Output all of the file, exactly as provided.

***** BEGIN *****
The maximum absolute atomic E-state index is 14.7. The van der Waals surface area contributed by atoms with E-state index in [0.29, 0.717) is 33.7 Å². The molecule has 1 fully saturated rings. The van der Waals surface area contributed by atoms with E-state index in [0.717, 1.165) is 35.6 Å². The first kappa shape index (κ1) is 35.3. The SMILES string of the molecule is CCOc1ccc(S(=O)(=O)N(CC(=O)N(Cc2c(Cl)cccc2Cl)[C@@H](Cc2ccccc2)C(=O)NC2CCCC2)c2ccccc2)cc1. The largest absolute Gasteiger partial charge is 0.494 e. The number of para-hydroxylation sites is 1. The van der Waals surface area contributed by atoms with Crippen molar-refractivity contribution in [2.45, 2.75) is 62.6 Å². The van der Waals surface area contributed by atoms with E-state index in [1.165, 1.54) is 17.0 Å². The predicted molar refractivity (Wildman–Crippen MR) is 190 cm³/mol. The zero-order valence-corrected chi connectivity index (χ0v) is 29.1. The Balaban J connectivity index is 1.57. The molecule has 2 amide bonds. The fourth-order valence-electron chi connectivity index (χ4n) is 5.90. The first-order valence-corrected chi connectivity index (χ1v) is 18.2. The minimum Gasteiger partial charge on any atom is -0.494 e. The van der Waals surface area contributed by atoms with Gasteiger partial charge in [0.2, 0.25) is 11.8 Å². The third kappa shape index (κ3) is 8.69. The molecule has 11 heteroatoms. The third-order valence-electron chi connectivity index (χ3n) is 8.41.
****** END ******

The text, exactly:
The maximum absolute atomic E-state index is 14.7. The van der Waals surface area contributed by atoms with E-state index in [0.29, 0.717) is 33.7 Å². The molecule has 1 fully saturated rings. The van der Waals surface area contributed by atoms with E-state index in [0.717, 1.165) is 35.6 Å². The first kappa shape index (κ1) is 35.3. The SMILES string of the molecule is CCOc1ccc(S(=O)(=O)N(CC(=O)N(Cc2c(Cl)cccc2Cl)[C@@H](Cc2ccccc2)C(=O)NC2CCCC2)c2ccccc2)cc1. The largest absolute Gasteiger partial charge is 0.494 e. The number of para-hydroxylation sites is 1. The van der Waals surface area contributed by atoms with Crippen molar-refractivity contribution in [2.45, 2.75) is 62.6 Å². The van der Waals surface area contributed by atoms with E-state index in [1.165, 1.54) is 17.0 Å². The predicted molar refractivity (Wildman–Crippen MR) is 190 cm³/mol. The zero-order valence-corrected chi connectivity index (χ0v) is 29.1. The Balaban J connectivity index is 1.57. The molecule has 2 amide bonds. The fourth-order valence-electron chi connectivity index (χ4n) is 5.90. The first-order valence-corrected chi connectivity index (χ1v) is 18.2. The minimum Gasteiger partial charge on any atom is -0.494 e. The van der Waals surface area contributed by atoms with Gasteiger partial charge in [0.2, 0.25) is 11.8 Å². The third kappa shape index (κ3) is 8.69. The molecule has 11 heteroatoms. The third-order valence-electron chi connectivity index (χ3n) is 8.41.